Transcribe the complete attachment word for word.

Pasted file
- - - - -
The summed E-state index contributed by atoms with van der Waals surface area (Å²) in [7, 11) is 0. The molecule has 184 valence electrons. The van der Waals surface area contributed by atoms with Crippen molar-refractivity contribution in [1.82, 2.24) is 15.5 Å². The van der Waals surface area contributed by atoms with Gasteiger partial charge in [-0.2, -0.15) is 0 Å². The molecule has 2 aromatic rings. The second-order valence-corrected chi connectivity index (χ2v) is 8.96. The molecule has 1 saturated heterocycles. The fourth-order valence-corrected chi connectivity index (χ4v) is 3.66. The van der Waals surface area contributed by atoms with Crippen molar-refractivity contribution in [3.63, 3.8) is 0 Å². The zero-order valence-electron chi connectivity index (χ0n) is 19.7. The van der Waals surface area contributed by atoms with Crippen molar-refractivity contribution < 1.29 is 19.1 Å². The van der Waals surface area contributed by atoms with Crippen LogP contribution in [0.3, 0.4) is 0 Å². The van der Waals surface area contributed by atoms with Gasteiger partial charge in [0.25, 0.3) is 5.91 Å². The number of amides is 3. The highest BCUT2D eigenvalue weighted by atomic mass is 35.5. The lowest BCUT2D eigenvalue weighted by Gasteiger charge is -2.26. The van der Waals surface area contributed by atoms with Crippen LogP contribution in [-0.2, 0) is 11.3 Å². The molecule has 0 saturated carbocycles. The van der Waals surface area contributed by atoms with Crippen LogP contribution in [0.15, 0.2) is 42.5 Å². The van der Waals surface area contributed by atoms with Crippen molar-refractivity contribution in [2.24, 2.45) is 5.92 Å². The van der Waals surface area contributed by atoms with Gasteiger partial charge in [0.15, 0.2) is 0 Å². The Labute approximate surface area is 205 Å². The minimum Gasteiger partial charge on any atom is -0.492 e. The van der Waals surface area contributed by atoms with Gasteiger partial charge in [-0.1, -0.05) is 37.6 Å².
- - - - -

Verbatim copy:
The summed E-state index contributed by atoms with van der Waals surface area (Å²) in [7, 11) is 0. The molecule has 184 valence electrons. The van der Waals surface area contributed by atoms with Crippen molar-refractivity contribution in [1.82, 2.24) is 15.5 Å². The van der Waals surface area contributed by atoms with Gasteiger partial charge in [-0.2, -0.15) is 0 Å². The molecule has 2 aromatic rings. The second-order valence-corrected chi connectivity index (χ2v) is 8.96. The molecule has 1 saturated heterocycles. The fourth-order valence-corrected chi connectivity index (χ4v) is 3.66. The van der Waals surface area contributed by atoms with Crippen molar-refractivity contribution in [3.63, 3.8) is 0 Å². The zero-order valence-electron chi connectivity index (χ0n) is 19.7. The van der Waals surface area contributed by atoms with Crippen molar-refractivity contribution < 1.29 is 19.1 Å². The van der Waals surface area contributed by atoms with Crippen LogP contribution in [0.3, 0.4) is 0 Å². The van der Waals surface area contributed by atoms with Gasteiger partial charge in [0.25, 0.3) is 5.91 Å². The number of amides is 3. The highest BCUT2D eigenvalue weighted by atomic mass is 35.5. The lowest BCUT2D eigenvalue weighted by Gasteiger charge is -2.26. The van der Waals surface area contributed by atoms with Crippen LogP contribution in [-0.2, 0) is 11.3 Å². The molecule has 0 saturated carbocycles. The van der Waals surface area contributed by atoms with Crippen LogP contribution in [0.15, 0.2) is 42.5 Å². The van der Waals surface area contributed by atoms with Crippen molar-refractivity contribution in [2.24, 2.45) is 5.92 Å². The van der Waals surface area contributed by atoms with Gasteiger partial charge in [0.15, 0.2) is 0 Å². The Labute approximate surface area is 205 Å². The minimum Gasteiger partial charge on any atom is -0.492 e. The van der Waals surface area contributed by atoms with Gasteiger partial charge in [-0.1, -0.05) is 37.6 Å².